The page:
big.cockroach.jpgThe taco shop around the corner with the heartburn-inducing combination of carne asada and chili cheese fries, along with their generous “B grade” hanging proudly in the store window, aren’t the only ones that should fear the Department of Public Health. If legislation introduced by Supervisor John Avalos is approved, landlords who don’t take action when notified of health hazards within their spaces could be subject to up to $1,000 in fines.

Known legally as nuisances, these unhealthy conditions are problems many of us have experienced at one time or another, often highlighted by our Tenant Troubles column – that continuous roach infestation that gave you unwanted roommates in your studio apartment, pigeon feces that blew in every time you opened a window for fresh air, and mold on your walls and carpets, that had you thinking your chronic breathing problems was more than just SF’s gift of seasonal allergies.

If the legislation is passed, tenants would have the ability to file a complaint with the Department of Public Health for these and other health hazards their landlords aren’t taking suitable action on. Health inspectors would then take a look at the alleged problem, and decide on a case-to-case basis whether or not the situation could be considered a nuisance, and worthy of enforcing fines upon the negligent landlord.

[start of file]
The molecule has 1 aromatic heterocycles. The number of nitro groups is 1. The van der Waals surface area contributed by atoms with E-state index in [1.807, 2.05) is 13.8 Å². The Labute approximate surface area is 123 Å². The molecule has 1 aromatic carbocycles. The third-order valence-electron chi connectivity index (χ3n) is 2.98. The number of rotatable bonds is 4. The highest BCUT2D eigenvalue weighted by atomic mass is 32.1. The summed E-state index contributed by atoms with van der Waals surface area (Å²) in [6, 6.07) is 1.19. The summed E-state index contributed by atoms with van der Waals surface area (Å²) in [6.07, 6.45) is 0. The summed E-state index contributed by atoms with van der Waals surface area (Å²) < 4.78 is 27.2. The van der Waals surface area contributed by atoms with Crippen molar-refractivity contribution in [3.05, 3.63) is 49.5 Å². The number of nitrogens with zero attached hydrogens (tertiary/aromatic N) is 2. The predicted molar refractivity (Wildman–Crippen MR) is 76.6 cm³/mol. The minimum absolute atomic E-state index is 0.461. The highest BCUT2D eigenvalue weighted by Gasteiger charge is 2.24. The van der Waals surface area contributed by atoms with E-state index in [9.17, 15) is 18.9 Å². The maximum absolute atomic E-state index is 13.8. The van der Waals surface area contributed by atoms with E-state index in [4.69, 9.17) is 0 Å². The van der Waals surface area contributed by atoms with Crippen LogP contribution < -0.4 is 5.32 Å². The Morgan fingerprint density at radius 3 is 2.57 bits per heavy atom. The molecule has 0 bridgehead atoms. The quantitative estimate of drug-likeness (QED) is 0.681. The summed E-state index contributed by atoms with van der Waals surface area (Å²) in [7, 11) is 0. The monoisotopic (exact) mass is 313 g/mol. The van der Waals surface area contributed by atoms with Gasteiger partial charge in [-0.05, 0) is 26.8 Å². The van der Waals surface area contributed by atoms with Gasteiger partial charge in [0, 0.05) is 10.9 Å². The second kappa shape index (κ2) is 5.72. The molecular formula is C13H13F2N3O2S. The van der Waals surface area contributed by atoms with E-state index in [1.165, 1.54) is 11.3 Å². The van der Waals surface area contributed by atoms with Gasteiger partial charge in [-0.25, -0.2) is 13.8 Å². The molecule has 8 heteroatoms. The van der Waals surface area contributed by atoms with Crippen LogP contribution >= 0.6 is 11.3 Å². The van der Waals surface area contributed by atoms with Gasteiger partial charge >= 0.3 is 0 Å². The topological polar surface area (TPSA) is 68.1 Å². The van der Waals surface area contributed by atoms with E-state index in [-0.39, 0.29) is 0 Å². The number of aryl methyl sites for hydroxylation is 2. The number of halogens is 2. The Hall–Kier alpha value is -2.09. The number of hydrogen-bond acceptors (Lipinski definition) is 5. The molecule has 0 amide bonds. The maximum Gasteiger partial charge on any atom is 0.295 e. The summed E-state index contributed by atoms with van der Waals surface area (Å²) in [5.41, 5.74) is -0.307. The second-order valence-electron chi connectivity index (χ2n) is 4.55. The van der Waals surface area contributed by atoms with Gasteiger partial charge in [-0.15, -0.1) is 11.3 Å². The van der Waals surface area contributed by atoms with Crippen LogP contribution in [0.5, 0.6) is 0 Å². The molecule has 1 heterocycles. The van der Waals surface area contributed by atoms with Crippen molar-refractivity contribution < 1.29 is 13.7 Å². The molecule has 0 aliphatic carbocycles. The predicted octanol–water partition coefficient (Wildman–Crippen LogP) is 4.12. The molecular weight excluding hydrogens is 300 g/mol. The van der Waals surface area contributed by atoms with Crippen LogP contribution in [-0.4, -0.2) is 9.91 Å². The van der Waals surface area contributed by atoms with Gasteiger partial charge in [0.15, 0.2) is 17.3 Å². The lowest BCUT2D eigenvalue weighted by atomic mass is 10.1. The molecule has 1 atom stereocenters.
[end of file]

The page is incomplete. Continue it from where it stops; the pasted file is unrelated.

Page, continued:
Owners of residential hotels, which don’t often find themselves face-to-face with the Department of Public Health, would be held accountable for issues within their buildings, such as bed bugs and unpleasant trash situations.

These changes to the health code would be made in an effort to 1) open the lines of communication between the City and SF landlords and 2) encourage landlords to take action on their tenants’ issues, with the levying of fines pushing them further than a simple complaint would.

A hearing for Avalos’ legislation is expected next month, at the Board of Supervisors Public Safety Committee meeting.

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